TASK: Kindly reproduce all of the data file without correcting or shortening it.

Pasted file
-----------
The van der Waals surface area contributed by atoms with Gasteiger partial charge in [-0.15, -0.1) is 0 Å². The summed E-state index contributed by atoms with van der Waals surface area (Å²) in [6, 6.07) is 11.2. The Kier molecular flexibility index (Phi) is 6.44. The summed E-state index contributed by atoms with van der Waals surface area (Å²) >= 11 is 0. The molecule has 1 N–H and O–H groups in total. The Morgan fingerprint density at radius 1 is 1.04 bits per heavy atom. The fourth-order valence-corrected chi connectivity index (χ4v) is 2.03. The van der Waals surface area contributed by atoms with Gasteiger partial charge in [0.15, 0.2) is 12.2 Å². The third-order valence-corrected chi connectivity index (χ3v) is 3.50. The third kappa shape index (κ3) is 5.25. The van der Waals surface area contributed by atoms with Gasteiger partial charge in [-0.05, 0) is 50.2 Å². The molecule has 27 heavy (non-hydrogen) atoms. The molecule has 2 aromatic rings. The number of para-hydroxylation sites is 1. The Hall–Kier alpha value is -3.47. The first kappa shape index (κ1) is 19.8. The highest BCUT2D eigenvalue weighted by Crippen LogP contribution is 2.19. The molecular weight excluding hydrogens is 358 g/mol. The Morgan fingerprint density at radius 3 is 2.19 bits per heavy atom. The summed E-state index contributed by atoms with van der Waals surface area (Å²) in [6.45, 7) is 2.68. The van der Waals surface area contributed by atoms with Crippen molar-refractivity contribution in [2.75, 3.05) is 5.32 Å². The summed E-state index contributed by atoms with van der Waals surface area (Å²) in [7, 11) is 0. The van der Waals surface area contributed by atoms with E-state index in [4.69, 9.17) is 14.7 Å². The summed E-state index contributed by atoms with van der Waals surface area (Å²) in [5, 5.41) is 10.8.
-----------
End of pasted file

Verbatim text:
The van der Waals surface area contributed by atoms with Gasteiger partial charge in [-0.15, -0.1) is 0 Å². The summed E-state index contributed by atoms with van der Waals surface area (Å²) in [6, 6.07) is 11.2. The Kier molecular flexibility index (Phi) is 6.44. The summed E-state index contributed by atoms with van der Waals surface area (Å²) >= 11 is 0. The molecule has 1 N–H and O–H groups in total. The Morgan fingerprint density at radius 1 is 1.04 bits per heavy atom. The fourth-order valence-corrected chi connectivity index (χ4v) is 2.03. The van der Waals surface area contributed by atoms with Gasteiger partial charge in [0.15, 0.2) is 12.2 Å². The third-order valence-corrected chi connectivity index (χ3v) is 3.50. The third kappa shape index (κ3) is 5.25. The van der Waals surface area contributed by atoms with Gasteiger partial charge in [-0.05, 0) is 50.2 Å². The molecule has 27 heavy (non-hydrogen) atoms. The molecule has 2 aromatic rings. The number of para-hydroxylation sites is 1. The Hall–Kier alpha value is -3.47. The first kappa shape index (κ1) is 19.8. The highest BCUT2D eigenvalue weighted by Crippen LogP contribution is 2.19. The molecular weight excluding hydrogens is 358 g/mol. The Morgan fingerprint density at radius 3 is 2.19 bits per heavy atom. The summed E-state index contributed by atoms with van der Waals surface area (Å²) in [6.45, 7) is 2.68. The van der Waals surface area contributed by atoms with Crippen molar-refractivity contribution in [2.75, 3.05) is 5.32 Å². The summed E-state index contributed by atoms with van der Waals surface area (Å²) in [7, 11) is 0. The van der Waals surface area contributed by atoms with E-state index in [4.69, 9.17) is 14.7 Å². The summed E-state index contributed by atoms with van der Waals surface area (Å²) in [5, 5.41) is 10.8.